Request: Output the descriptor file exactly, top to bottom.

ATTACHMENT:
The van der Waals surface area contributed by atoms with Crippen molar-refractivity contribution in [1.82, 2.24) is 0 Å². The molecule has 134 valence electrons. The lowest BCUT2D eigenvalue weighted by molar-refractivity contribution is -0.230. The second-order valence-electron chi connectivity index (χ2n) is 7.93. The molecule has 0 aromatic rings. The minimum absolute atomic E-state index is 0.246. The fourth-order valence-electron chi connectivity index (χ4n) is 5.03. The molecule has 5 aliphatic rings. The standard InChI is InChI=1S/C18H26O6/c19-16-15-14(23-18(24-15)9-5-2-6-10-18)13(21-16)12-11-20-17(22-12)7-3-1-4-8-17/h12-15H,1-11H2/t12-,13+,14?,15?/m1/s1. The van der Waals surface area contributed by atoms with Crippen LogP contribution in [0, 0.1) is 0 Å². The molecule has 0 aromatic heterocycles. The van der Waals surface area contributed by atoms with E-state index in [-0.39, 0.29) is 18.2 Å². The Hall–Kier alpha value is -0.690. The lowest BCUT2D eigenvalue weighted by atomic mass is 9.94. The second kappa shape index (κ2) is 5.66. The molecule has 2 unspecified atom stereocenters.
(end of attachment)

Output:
The van der Waals surface area contributed by atoms with Crippen molar-refractivity contribution in [1.82, 2.24) is 0 Å². The molecule has 134 valence electrons. The lowest BCUT2D eigenvalue weighted by molar-refractivity contribution is -0.230. The second-order valence-electron chi connectivity index (χ2n) is 7.93. The molecule has 0 aromatic rings. The minimum absolute atomic E-state index is 0.246. The fourth-order valence-electron chi connectivity index (χ4n) is 5.03. The molecule has 5 aliphatic rings. The standard InChI is InChI=1S/C18H26O6/c19-16-15-14(23-18(24-15)9-5-2-6-10-18)13(21-16)12-11-20-17(22-12)7-3-1-4-8-17/h12-15H,1-11H2/t12-,13+,14?,15?/m1/s1. The van der Waals surface area contributed by atoms with Crippen LogP contribution in [0, 0.1) is 0 Å². The molecule has 0 aromatic heterocycles. The van der Waals surface area contributed by atoms with E-state index in [-0.39, 0.29) is 18.2 Å². The Hall–Kier alpha value is -0.690. The lowest BCUT2D eigenvalue weighted by atomic mass is 9.94. The second kappa shape index (κ2) is 5.66. The molecule has 2 unspecified atom stereocenters.